Why do I question whether it can rise from the dead? Take a look at this chart:
You can see that the stock got slammed in early December and was left for dead. The sell-off was induced by an earnings report where the company announced lower quarterly profit and sales as well as higher expenses.
On Friday, the stock opened with an upside gap and at the time of writing was holding its gains.
Company Background --
Synopsys, Inc. and its subsidiaries provide electronic design automation (EDA) software and related services for semiconductor design companies in the United States, Europe, Japan, and the Asia Pacific. The software provides design and verification, optimization, simulation and timing analysis capabilities. The company supports both digital and analog chip design and provides professional services.
Synopsys, a $3 billion company, is a clear market leader in the EDA field. The following chart compares by revenue Synpsys to its competitors:
Financial Background --
The company is not cheap but neither is it especially expensive. Value indicators are at moderate levels with a PEG of 1.4, price-to-sales at 2.26 and an Enterprise Value/EBITDA ratio a little over 6.
The company is cash flow positive and has no debt. The following chart shows revenue, net income and net margin over the last five quarters.
As you can see, revenues sagged during the worst of the downturn but are making a comeback. The best you can say about net income, however, is that it has been stuck in neutral for the last few quarters. Margins have declined recently, as well. Even as the semiconductor industry has been picking up in the last quarter or two, Synopsys and the EDA sector in general have continued to struggle.
The Outlook --
Truth be told, Synopsys didn't do a bad job during the economic downturn, remaining profitable and comfortably in a leadership position in their industry.
At the time of their last earnings report, Synopsys predicted for fiscal 2010 a profit of $1.01 to $1.20 per share, or $1.52 to $1.62 per share when excluding items, and revenue of $1.33 billion to $1.35 billion, essentially flat with the previous year. Analysts polled by Thomson Reuters had projected adjusted earnings of $1.68 per share on $1.37 billion in revenue.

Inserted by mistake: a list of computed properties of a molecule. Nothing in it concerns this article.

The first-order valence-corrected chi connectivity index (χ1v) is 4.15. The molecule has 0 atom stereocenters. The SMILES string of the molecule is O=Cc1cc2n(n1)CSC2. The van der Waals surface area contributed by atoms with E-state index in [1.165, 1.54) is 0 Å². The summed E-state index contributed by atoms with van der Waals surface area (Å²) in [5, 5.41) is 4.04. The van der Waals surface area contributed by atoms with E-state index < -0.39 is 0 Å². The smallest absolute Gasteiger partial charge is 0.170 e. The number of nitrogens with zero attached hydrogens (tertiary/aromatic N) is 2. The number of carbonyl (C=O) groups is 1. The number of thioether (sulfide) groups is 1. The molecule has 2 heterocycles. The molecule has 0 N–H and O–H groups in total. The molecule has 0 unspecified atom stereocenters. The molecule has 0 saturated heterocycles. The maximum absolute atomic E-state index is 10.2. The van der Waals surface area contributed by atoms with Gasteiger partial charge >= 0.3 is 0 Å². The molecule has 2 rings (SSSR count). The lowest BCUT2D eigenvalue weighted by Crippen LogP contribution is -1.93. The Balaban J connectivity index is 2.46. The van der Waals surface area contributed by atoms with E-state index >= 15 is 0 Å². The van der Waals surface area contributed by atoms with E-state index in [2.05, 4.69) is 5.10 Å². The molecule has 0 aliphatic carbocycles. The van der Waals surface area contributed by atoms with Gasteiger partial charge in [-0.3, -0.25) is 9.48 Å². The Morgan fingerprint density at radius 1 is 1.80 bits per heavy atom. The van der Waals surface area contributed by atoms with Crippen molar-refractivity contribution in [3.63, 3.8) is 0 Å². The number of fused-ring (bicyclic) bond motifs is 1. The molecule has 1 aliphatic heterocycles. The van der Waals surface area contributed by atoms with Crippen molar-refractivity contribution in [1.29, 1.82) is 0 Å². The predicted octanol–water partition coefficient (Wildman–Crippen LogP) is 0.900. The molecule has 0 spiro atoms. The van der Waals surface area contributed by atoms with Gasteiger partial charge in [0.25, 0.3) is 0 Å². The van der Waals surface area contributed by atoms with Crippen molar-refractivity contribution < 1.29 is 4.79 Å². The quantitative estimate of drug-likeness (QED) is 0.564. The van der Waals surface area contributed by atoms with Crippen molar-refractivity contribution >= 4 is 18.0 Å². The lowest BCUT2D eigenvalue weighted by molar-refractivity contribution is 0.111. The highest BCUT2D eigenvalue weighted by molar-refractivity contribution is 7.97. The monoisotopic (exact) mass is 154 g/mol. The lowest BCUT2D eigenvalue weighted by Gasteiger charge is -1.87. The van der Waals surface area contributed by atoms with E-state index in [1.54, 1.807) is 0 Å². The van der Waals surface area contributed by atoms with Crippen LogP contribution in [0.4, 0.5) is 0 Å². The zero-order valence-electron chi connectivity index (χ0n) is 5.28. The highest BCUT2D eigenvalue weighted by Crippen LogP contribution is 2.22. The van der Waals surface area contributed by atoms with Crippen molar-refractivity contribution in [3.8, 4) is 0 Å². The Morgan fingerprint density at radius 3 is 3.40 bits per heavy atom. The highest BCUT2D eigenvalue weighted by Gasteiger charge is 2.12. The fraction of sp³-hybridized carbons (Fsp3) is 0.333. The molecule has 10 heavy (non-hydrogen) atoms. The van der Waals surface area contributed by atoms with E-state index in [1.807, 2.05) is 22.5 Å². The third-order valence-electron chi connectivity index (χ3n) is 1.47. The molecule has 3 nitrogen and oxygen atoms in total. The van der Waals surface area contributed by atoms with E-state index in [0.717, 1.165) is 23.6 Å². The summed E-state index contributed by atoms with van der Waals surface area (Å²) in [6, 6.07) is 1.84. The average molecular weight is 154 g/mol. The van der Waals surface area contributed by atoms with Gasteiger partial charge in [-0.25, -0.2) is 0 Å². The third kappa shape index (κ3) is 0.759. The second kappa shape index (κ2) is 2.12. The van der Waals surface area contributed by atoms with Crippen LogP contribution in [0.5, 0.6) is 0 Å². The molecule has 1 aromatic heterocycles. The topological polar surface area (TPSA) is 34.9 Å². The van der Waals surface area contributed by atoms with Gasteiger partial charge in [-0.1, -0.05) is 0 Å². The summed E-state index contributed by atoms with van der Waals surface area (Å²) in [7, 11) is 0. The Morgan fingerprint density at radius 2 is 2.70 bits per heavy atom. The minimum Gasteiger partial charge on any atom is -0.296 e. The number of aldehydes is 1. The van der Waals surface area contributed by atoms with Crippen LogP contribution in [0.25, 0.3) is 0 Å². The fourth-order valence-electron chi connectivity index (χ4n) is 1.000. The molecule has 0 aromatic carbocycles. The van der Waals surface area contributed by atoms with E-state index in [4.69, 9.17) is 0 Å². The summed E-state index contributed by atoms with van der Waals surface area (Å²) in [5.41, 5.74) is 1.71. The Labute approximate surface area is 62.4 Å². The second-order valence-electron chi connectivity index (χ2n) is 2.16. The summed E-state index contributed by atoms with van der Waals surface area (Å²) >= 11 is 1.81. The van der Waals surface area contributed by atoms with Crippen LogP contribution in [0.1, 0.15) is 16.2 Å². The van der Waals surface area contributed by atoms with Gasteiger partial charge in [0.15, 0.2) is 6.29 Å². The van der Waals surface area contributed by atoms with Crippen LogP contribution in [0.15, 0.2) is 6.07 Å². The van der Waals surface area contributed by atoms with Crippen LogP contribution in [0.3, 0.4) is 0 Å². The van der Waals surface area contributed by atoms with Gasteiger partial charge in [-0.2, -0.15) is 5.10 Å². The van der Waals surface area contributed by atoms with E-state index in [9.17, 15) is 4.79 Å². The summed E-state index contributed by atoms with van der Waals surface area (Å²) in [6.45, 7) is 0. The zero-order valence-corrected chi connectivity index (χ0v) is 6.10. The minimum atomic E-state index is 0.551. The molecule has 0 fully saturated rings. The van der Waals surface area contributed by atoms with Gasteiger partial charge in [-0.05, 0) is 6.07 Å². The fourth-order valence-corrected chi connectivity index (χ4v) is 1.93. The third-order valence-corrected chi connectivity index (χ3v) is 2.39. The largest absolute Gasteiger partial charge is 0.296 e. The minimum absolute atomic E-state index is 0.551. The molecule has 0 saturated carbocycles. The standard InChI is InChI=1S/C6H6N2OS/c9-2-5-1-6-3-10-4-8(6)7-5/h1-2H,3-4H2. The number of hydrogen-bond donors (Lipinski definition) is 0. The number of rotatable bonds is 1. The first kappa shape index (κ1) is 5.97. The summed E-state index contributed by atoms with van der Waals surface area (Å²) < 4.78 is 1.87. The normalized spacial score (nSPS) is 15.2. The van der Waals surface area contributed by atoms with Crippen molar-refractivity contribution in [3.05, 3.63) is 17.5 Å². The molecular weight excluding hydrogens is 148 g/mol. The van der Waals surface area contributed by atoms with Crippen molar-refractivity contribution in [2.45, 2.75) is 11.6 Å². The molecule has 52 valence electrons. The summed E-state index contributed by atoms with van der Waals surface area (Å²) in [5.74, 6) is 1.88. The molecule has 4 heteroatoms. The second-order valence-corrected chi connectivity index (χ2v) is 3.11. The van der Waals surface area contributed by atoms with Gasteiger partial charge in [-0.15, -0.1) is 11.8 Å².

The fact that the company's earnings are lagging those of the chip manufacturers is not surprising. Before EDA vendors or semiconductor equipment manufacturers can see significant growth return, the chip manufacturers need to begin to exhibit stronger demand. Providing we don't see a double-dip next year, that demand should return and companies like Synopsys should be able to return to growth.
As for Friday's move? I would be stunned to think that my simple site caused the buying so I am assuming that somewhere there is an analyst who upgraded the stock. Or perhaps management pre-announced better than expected earnings as we near the end of this quarter.
In either case, the news has not been picked up by Google yet. Nevertheless, one could make an argument that decent growth in 2010 would mean the stock is cheap today. And technically, it appears the downdraft in the stock price has been arrested at the 200-day moving average so maybe it's just ripe for a swing trade.
Disclosure: no positions